By Post Staff
East Oakland’s Good Hope Missionary Baptist Church bore witness to an impactful event as Alameda County District Attorney Pamela Price met and prayed with more than 20 pastors and faith leaders who were participating in the 2023 Bay Cities Baptist Minister’s Union Citywide Revival.
This gathering at 5717 Foothill Blvd., a precursor to the annual revival, presented a distinctive platform for faith leaders to question Price on the current status of the community, her ongoing challenges, her role and responsibilities, and her steadfast dedication to justice reform.
Well-recognized in the faith community, Price seized the moment to dispel misconceptions surrounding her position. She forthrightly acknowledged the mistaken perception that she wields the authority of a mayor or police chief.
However, she sought to explain that while her role as District Attorney is paramount in ensuring an equitable dispensation of justice, it still has limits.
Rev. Joe Smith, president of Bay Cities Baptist Ministers, told the Post that Mayor Sheng Thao is scheduled to meet their group Thursday, Aug. 25 to also answer questions about crime and her role and responsibilities in solving the city’s problems.
Smith, his fellow ministers and their congregations will be looking for solutions to the problems of the unhoused, job seekers, and school absenteeism.
“We want to work with our mayor, our district attorney, our schoolteachers, and everyone that has contact with our members and their families,” Smith said. “We want progress. We want affordable housing, and we want justice and jobs. We must also do our part to keep our youth in school and train them up in the ways that they should go so they won’t get in trouble.”
Against the backdrop of her personal journey — from the foster care system to her present status in the legal field — Price brought up the transformative influence of grace and education. She candidly revealed that her trajectory owes much to both divine grace and educational opportunities.
She presented data drawn from a UCLA article that revealed jarring racial disparities woven into the fabric of the criminal justice system. In Alameda County, a staggering 70.7% of those sentenced to Life Without Parole (LWOP) are Black.
This discrepancy is alarmingly disproportionate, given that the Black population constitutes merely 9.9% of the whole. Price pointed to Alameda County’s Special Directive, a blueprint for instituting equitable adjustments, that recognizes the severity and significance of this chasm.
In a candid conversation with the audience, Price emphasized that a compassionate prosecutorial approach does not entail a lapse in prosecution itself.
In her remarks, she aimed to rectify common misconceptions about the district attorney’s role, describing its essence in upholding fairness, abiding by the law, and guaranteeing an impartial platform for all.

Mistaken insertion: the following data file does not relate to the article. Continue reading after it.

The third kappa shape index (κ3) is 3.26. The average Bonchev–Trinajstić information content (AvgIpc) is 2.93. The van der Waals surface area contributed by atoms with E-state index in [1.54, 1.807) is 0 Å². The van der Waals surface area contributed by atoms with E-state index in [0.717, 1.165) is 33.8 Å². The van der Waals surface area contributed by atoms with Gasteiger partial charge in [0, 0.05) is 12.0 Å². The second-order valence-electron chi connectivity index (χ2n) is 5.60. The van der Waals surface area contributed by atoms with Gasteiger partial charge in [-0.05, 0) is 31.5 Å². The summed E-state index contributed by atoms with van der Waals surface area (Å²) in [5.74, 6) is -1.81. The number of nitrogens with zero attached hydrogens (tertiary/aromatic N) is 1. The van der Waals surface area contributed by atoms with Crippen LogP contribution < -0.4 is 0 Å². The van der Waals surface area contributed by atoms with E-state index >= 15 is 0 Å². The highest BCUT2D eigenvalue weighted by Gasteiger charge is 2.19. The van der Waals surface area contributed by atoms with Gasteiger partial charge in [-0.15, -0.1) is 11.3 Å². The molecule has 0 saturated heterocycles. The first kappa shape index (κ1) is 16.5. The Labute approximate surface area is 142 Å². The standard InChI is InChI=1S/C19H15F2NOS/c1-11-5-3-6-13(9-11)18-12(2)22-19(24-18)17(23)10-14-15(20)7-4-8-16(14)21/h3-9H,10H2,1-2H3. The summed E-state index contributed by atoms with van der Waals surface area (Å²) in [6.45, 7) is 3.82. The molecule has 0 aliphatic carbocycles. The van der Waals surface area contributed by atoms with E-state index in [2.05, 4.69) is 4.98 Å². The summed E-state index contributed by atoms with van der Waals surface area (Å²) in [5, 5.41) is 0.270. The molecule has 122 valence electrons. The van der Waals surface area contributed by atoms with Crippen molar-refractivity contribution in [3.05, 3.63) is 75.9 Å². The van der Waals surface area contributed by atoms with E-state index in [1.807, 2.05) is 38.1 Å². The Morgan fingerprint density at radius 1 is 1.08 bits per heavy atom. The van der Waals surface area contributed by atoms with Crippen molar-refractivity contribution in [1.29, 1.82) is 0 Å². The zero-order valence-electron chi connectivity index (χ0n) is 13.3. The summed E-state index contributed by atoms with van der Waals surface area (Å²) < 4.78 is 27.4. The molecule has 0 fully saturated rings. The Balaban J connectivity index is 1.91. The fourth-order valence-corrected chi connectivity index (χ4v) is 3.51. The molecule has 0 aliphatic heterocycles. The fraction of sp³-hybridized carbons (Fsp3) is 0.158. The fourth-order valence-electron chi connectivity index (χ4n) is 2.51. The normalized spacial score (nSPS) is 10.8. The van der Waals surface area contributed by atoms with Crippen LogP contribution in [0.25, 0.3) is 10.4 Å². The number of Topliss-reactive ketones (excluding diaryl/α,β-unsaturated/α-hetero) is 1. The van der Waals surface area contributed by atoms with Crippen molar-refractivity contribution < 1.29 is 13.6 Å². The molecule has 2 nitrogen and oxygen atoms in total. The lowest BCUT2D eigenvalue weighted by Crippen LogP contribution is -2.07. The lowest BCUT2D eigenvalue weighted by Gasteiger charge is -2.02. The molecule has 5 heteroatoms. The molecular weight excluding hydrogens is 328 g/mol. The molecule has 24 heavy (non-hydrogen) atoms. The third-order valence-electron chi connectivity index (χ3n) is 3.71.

She repeatedly told the audience that she would remain committed to reforming the system to bring about justice through fairness and equal treatment.
Price’s affinity for the church was evident as she spoke about her Christian values and the comfort she derives from the congregation. This sentiment was underscored by a private session during which pastors offered prayers and support for Price.
During the hot summer evening, the revival fervor in the church set the scene for joyful singing and clapping.
Preceding Price’s address, Laney College Rudy Besikof announced the extension of the “Spring is Free” initiative, offering free classes for an extended period. Price lauded this initiative, acknowledging its potential to guide young adults away from potential difficulties.
In conclusion, Price reiterated her resolve to realize justice for all. Sharing her personal narrative, she inspired the attendees to stand alongside her in pursuit of transformative change. She told the gathering at Good Hope Baptist Church that their prayers and community support would be indispensable in the county’s quest for justice.
Many in the audience were surprised to learn that Price had filed a response to a petition by outlining her accomplishments as D.A., which included:
- charging over 7,610 cases,
- expanding the victim-witness advocacy program
- enhancing police collaboration
- promoting diversity within investigative teams
- prioritizing mental health support
- addressing workplace well-being
- training staff on the Racial Justice Act
- securing budget approvals
- expanding specialized court programs
- establishing various community-focused commissions and bureaus.
Smith said his group would continue to seek solutions from the major departments chartered with responsibility to dispense justice such as the DA, the mayors of Alameda County, the Alameda County Sheriff, police chiefs, the Public Defender, the Probation Department and the Grand Jury.
“We want them all to find ways to work for solutions rather than point fingers at one another,” Smith said. “Everyone should accept responsibility for their part in the process, and that includes the churches too. We must stay alert, read, pray, register to vote, and hold all our officials accountable. And in the meantime, let Pamela Price do her job.”
The post DA Pamela Price Engages Community at Good Hope Baptist Church Gathering first appeared on Post News Group. This article originally appeared in Post News Group.